• What type of expertise does your firm have with talent strategy?
  • Tell me about the talent strategies that you’ve developed that have had successful outcomes. Why were they successful?
  • Tell me about talent strategies that you’ve developed that were unsuccessful. Why didn’t they work?

Proven Systems and Customized Approaches

Today’s CEOs and business owners are looking for results – yesterday. In some cases, proven systems may be a better approach than taking the time to develop a customized intervention. Look for a consultant that provides both custom and systematic options. From the basic blocking and tackling of a handbook to a complex leadership development program, best practices and systems are available. For example, SHRM offers a variety of templates for handbooks, policies and procedures. DISC, MBTI, John Maxwell’s leadership program and Vistage’s coaching framework certify consultants to deliver their proven programs and methodologies.

Questions to ask:

  • In which programs are your consultants certified?
  • Tell me about a time when you suggested a customized solution rather than a established program.
  • How will I know that the intervention you’re suggesting will work for my organization?

Support After the Engagement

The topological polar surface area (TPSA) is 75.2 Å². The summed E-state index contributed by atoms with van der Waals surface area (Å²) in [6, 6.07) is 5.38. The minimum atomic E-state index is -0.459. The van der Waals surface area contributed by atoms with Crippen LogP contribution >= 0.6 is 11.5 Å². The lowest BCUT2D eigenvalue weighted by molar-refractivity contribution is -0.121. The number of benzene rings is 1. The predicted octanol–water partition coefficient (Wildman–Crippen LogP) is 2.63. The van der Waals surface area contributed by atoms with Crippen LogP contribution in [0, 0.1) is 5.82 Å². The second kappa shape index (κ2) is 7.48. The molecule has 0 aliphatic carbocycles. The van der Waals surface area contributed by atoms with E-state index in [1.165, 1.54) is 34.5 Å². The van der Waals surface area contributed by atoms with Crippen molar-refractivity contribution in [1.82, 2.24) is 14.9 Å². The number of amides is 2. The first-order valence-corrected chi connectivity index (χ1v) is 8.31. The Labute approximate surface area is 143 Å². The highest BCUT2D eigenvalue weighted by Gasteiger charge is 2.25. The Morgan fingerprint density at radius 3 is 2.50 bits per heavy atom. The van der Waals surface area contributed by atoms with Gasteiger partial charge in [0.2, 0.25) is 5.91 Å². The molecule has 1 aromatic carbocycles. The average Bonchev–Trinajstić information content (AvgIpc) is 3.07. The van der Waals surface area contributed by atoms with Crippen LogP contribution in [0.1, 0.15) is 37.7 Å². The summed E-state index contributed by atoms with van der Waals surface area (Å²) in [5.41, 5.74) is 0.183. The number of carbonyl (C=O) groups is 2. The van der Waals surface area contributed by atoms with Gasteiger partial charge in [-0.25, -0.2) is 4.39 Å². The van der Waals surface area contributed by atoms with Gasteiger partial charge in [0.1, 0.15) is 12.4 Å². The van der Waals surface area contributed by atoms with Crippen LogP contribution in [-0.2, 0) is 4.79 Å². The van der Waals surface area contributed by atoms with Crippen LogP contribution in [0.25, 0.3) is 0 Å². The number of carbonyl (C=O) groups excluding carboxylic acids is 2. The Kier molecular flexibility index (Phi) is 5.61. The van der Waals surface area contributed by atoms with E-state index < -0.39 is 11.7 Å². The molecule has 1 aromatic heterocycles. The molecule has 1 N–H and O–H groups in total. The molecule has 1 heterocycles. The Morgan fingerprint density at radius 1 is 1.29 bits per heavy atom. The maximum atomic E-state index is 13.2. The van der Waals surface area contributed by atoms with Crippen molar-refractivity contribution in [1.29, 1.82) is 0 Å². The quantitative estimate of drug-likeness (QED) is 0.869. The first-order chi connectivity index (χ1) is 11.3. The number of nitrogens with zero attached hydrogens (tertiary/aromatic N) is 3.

Have you ever had a new appliance installed and after the technician leaves, you can’t remember a step and the owner’s manual is confusing? You could try to find a YouTube video to help, call the person who sold you the appliance or track down the technician. If your organization is moving to a new technology platform, you’ll want to understand what support will be available after the “go live”. Look for consultants that include this as a part of their agreement and understand the particulars. Also, you don’t want to be in a situation where the consulting firm has all of the knowledge. You need internal people trained to carry on.

Questions to ask:

  • What type of support will I receive once the implementation is complete?
  • What is the strategy for transferring knowledge to someone in the organization?
  • If we have challenges once the engagement is complete, who will we contact and what are the fees?

Choosing the right HR consulting firm should mirror choosing the right employees for your organization including a cultural fit. If the consulting team will be interacting with your employees, you want them to share similar cultural attributes. AND don’t forget to on-board consultants just as you would a new employee.

* IBIS World: HR Consulting Industry in the US – Market Research Report

Leesa Schipani

Leesa Schipani

Author

With 20+ years HR experience, her focus includes HR strategy, talent management, and customer & employee experience. Leesa has advanced HR certifications: SPHR, SHRM-SCP.

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KardasLarson is a human resources and business consulting firm that maximizes employee performance so people and organizations prosper.